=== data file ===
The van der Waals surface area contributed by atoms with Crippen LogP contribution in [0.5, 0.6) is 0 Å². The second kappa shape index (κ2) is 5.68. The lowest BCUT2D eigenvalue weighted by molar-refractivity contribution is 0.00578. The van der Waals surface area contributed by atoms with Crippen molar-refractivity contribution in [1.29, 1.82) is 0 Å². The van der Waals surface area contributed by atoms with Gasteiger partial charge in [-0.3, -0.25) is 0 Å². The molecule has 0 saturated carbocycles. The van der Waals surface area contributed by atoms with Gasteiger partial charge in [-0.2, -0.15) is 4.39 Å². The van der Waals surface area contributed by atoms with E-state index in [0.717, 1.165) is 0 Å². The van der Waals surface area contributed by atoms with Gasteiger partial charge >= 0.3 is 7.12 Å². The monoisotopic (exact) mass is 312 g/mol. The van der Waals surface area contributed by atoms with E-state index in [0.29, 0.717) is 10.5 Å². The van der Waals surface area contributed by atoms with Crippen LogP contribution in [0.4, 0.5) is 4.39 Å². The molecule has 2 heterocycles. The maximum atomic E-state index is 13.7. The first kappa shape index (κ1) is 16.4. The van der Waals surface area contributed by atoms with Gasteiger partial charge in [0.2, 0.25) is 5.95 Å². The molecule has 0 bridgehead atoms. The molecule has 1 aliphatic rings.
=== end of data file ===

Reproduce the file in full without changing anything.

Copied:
The van der Waals surface area contributed by atoms with Crippen LogP contribution in [0.5, 0.6) is 0 Å². The second kappa shape index (κ2) is 5.68. The lowest BCUT2D eigenvalue weighted by molar-refractivity contribution is 0.00578. The van der Waals surface area contributed by atoms with Crippen molar-refractivity contribution in [1.29, 1.82) is 0 Å². The van der Waals surface area contributed by atoms with Gasteiger partial charge in [-0.3, -0.25) is 0 Å². The molecule has 0 saturated carbocycles. The van der Waals surface area contributed by atoms with Gasteiger partial charge in [-0.2, -0.15) is 4.39 Å². The van der Waals surface area contributed by atoms with E-state index in [0.717, 1.165) is 0 Å². The van der Waals surface area contributed by atoms with Gasteiger partial charge >= 0.3 is 7.12 Å². The monoisotopic (exact) mass is 312 g/mol. The van der Waals surface area contributed by atoms with E-state index in [0.29, 0.717) is 10.5 Å². The van der Waals surface area contributed by atoms with Crippen LogP contribution in [0.4, 0.5) is 4.39 Å². The molecule has 2 heterocycles. The maximum atomic E-state index is 13.7. The first kappa shape index (κ1) is 16.4. The van der Waals surface area contributed by atoms with Gasteiger partial charge in [0.2, 0.25) is 5.95 Å². The molecule has 0 bridgehead atoms. The molecule has 1 aliphatic rings.